15. Does anyone knw of a paper that correlates 19th and 20th century land use changes to industrialization patterns?

  16. New solar-terrestrial graphs from the past few days:

    1. Solar Cycle Frequency/Length & Terrestrial Geomagnetic Field Jerks:

    2. Solar Cycle Frequency/Length, Antarctic Ice Specific Mass, & Terrestrial Geomagnetic Field Jerks:

    More to say next week…. in meantime, some background reading:

    1. Ryskin, G. (2009). Secular variation of the Earth’s magnetic field: induced by the ocean flow? New Journal of Physics 11(6), 063015. doi: 10.1088/1367-2630/11/6/063015.

    http://iopscience.iop.org/1367-2630/11/6/063015

    Oceanic Transport Index Graph:

    2. Critically Important (…and aggressively recommended to Ryskin):
    Sidorenkov, N.S.; Lutsenko, O.V.; Bryazgin, N.N.; Aleksandrov, E.I.; & Zakharov, V.G. (2005). Variation of the mass of the ice sheet of Antarctica and instability of the Earth’s rotation. Russian Meteorology and Hydrology 8, 1-8.


    h/t to Marcia Wyatt for a timely reminder & an indispensable tip.
    -

  17. once the Arctic ocean summer ice starts rapidly going up we are in trouble

    That’s my feeling, too. Once we get to large enough summer minimum ice cover in the Arctic, the system “flips” to cold. Arctic ocean ice is, I believe, the “thing” that tips us in and out of interglacials and why I believe that the rebound out of glacial to interglacial happens so quickly. It isn’t so much the albedo on the land area as it is the albedo on the Arctic Ocean. Once arctic ocean ice melts, Earth can warm quickly in summer even with the surrounding land mass still covered in thick ice.

    The key is summer ice minimum. Once that rises above a certain threshold, the system quickly “flips” cold and can’t recover again until insolation returns to a level that will again allow arctic sea ice to melt back. Antarctic doesn’t count much because that is ice all the time locked by Antarctica. Southern Hemisphere total albedo doesn’t change as drastically as Northern Hemisphere albedo does.

  18. The tip into glacial seems to take a while because the increase in albedo on the land mass grows slowly and increases over time we are generally at glacial maximum when the arctic ocean finally clears of ice. Even a foot of ice over the Arctic is enough, it doesn’t have to be thick. Then once you get enough open ocean, wham, the system “flips” in the other direction. The arctic sea ice is, I believe, the “hysteresis” mechanism between two relatively stable states.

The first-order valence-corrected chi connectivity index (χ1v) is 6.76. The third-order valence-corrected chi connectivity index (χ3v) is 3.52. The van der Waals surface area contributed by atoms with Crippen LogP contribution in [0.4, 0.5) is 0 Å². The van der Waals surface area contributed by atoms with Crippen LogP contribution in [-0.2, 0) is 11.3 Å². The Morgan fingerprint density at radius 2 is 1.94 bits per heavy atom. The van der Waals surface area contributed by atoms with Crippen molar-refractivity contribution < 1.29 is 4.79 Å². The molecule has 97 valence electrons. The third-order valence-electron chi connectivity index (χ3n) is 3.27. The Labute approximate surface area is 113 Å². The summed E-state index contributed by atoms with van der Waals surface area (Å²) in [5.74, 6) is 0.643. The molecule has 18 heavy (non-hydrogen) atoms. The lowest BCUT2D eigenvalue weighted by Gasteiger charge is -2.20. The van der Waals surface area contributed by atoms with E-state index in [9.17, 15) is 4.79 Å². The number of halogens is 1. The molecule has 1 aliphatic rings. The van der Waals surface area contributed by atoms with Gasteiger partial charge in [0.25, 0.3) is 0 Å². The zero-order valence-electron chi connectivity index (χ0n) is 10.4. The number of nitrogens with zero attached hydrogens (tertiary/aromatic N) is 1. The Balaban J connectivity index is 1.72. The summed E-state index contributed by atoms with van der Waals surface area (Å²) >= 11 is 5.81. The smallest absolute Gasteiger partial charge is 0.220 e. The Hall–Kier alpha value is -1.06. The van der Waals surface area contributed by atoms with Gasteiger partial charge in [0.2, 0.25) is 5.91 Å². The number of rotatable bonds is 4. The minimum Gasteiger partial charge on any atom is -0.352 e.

19. ckb: “Are we better off emitting less CFCs regardless? Yes. … Current research says probably not. Are we better off emitting less CO2 regardless? Yes.”

    The basic problem here is that by moving away from R-12 we needfully increase CO2 output throughout the life-cycle of refrigerant products. This includes manufacturing, recovery/recharge, and operation energy costs.

    It is simply not possible to state that it is a ‘good’ to reduce both of these as reducing CFCs increases CO2. One must pick one or the other or state a valid balance between them to be sought. Or, run for political office; politicians promise unicorns all the time.

  20. Allright skeptics.. show me your stuff. What is suspect with this paper. hints follow if you miss the obvious. The first few paragraphs should give you a clue merely based on the language…notice something odd?

  21. I would also dismiss this paper as being largely speculative. I do not exclude the possibility of some CFC influence but probably very, very small. There are no real measured results in this study that would show us a scale.
    My results for the drop in maximum temps. in degrees K/ annum versus time shows a natural deceleration curve as if someone threw a ball. Eventually I realized it must be like an a-c curve.